• Entering random testing data in the Drug and Alcohol Testing Workbook (Excel spreadsheet) will plot year, time, and weekday charts that can assist with scheduling future random testing.
  • Review the best practices for U.S. DOT random drug and alcohol testing.

Reasonable suspicion testing

Ensure that reasonable suspicion determinations are based on observable and contemporaneous signs and symptoms of drug use or alcohol misuse.

Post-accident testing

  • Use post-accident decision-making forms to determine if U.S. DOT post-accident drug and alcohol tests need to be performed.
  • If the accident does not involve a fatality, and the driver can be discounted as a contributing factor to the accident, do not conduct post-accident testing. Document this on the post-accident decision-making form.
  • Ensure the collection site is given the correct information regarding the correct post-accident testing authority (e.g., FTA, Federal Motor Carrier Safety Administration, Federal Railroad Administration, or non-U.S. DOT entity).
  • Ensure the collection site uses non-U.S. DOT testing forms for tests conducted under the employer’s authority.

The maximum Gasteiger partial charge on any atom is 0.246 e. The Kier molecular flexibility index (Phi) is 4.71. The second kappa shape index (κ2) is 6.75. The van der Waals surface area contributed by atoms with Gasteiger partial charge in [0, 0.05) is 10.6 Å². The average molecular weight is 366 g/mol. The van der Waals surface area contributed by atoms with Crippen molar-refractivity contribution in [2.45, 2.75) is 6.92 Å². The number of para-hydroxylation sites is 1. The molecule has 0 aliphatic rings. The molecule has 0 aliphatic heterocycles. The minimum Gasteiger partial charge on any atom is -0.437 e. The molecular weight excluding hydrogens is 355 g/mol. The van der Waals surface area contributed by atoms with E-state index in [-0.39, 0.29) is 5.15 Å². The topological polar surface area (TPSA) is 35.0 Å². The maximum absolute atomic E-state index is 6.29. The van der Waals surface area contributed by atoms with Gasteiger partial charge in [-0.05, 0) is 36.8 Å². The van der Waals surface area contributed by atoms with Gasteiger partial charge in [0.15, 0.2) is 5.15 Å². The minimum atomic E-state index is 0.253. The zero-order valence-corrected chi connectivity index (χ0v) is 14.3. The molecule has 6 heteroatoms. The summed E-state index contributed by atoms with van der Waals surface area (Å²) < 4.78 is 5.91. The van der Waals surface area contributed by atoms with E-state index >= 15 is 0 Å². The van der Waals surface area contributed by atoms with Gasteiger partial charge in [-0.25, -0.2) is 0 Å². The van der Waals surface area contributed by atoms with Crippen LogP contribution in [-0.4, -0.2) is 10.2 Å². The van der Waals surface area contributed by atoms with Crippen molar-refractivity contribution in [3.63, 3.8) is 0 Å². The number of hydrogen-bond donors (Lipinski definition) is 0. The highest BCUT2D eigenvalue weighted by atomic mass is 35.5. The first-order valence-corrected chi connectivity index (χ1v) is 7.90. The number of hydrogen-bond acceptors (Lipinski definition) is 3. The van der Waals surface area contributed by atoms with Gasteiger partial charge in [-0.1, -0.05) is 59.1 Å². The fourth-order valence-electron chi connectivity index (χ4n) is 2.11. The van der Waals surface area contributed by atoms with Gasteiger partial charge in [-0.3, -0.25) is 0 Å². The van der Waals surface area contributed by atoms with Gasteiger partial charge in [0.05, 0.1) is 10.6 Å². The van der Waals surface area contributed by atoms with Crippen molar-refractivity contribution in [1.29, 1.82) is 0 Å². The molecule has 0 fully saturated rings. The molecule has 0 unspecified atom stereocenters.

Return to duty testing (after a U.S. DOT testing violation)

Ensure that collectors are observing all return-to-duty specimen collections. This should be noted in the “remarks” section of the federal custody and control form.

Follow-up testing (after a U.S. DOT testing violation)

  • Ensure that follow-up testing is conducted in accordance with the substance abuse follow-up testing plan.
  • Ensure that at least six tests are conducted within the first year (rolling 12 months) of the employee’s return to performing a safety-sensitive duty after a positive test result or test refusal.
  • Ensure that any additional tests required by the follow-up plan are conducted according to substance abuse professional instructions.
  • Ensure that collectors are observing all follow-up specimen collections. This should be noted in the “remarks” section of the federal custody and control form.